By Shirlene R. Kuster - May 10 2018 06:11:29
No matter your approach, your goal will be to produce a chronological list of experience that is relevant to the jobs you’re applying to. Although this should focus on professional work experience, you can also include awards or accolades, volunteer or community experience, post-grad coursework, and skills, as well as your college education, which can move to the bottom of your resume once you get your first job after college.
Regardless of the type of resume you choose, aim to tailor your resume to the job you are applying to. While it’s perfectly acceptable to use a resume template, which you adapt to fit each job description, it’s a bad idea to send the same exact resume to multiple openings, even within the same field.
There are some things that don’t belong on a resume for a job. What you exclude is just as important as what you include. Ideally, your resume should reflect experience that is relevant to the job you are applying to, and typically no more than ten to fifteen years in the past. Since your resume should, if possible, be no longer than one or two pages, you may need to nix certain items.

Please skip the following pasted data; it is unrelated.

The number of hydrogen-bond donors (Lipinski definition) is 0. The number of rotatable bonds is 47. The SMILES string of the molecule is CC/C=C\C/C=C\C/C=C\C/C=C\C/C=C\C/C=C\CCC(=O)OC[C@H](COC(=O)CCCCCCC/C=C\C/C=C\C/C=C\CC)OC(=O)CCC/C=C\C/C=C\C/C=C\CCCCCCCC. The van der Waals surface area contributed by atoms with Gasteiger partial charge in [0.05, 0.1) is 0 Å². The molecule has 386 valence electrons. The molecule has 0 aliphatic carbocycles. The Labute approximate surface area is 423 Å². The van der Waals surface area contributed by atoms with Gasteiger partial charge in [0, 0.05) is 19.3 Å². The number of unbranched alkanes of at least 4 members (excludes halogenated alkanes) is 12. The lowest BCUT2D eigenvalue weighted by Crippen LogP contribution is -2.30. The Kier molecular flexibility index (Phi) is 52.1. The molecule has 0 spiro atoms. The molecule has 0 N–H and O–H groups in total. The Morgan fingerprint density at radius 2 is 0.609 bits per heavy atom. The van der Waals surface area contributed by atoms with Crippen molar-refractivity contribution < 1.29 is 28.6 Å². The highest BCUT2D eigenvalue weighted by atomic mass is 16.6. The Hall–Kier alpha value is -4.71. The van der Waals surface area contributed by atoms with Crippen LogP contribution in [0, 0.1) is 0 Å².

Soft Skills. Soft skills are any skills that are not provable or quantifiable. If Sarah Smith says she is “hardworking”, “problem solving”, has a “strong work ethic”, and “positive attitude”, the recruiter has no way of knowing whether or not that is true. Use hard skills and prove your soft skills by listing your previous accomplishments and promotions on your resume.
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